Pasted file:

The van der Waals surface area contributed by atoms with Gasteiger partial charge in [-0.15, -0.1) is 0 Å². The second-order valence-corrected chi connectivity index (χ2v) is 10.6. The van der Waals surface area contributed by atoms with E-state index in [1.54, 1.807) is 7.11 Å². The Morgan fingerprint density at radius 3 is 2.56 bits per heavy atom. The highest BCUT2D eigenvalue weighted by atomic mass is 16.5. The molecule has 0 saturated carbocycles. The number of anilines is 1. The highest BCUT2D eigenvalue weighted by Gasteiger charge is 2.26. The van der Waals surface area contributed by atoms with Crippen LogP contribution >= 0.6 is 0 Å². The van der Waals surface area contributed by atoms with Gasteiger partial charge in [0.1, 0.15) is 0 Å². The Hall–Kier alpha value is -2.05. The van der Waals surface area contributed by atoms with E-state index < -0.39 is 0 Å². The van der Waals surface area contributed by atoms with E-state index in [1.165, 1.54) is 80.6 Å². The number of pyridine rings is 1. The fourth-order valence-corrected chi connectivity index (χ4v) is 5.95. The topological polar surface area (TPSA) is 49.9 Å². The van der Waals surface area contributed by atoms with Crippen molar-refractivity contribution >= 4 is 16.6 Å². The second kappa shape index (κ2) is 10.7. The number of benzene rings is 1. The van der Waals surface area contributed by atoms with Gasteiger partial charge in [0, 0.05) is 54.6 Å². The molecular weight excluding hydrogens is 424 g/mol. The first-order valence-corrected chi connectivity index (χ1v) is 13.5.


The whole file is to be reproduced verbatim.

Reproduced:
The van der Waals surface area contributed by atoms with Gasteiger partial charge in [-0.15, -0.1) is 0 Å². The second-order valence-corrected chi connectivity index (χ2v) is 10.6. The van der Waals surface area contributed by atoms with E-state index in [1.54, 1.807) is 7.11 Å². The Morgan fingerprint density at radius 3 is 2.56 bits per heavy atom. The highest BCUT2D eigenvalue weighted by atomic mass is 16.5. The molecule has 0 saturated carbocycles. The number of anilines is 1. The highest BCUT2D eigenvalue weighted by Gasteiger charge is 2.26. The van der Waals surface area contributed by atoms with Crippen LogP contribution >= 0.6 is 0 Å². The van der Waals surface area contributed by atoms with Gasteiger partial charge in [0.1, 0.15) is 0 Å². The Hall–Kier alpha value is -2.05. The van der Waals surface area contributed by atoms with E-state index < -0.39 is 0 Å². The van der Waals surface area contributed by atoms with E-state index in [1.165, 1.54) is 80.6 Å². The number of pyridine rings is 1. The fourth-order valence-corrected chi connectivity index (χ4v) is 5.95. The topological polar surface area (TPSA) is 49.9 Å². The van der Waals surface area contributed by atoms with Crippen molar-refractivity contribution >= 4 is 16.6 Å². The second kappa shape index (κ2) is 10.7. The number of benzene rings is 1. The van der Waals surface area contributed by atoms with Gasteiger partial charge in [0, 0.05) is 54.6 Å². The molecular weight excluding hydrogens is 424 g/mol. The first-order valence-corrected chi connectivity index (χ1v) is 13.5.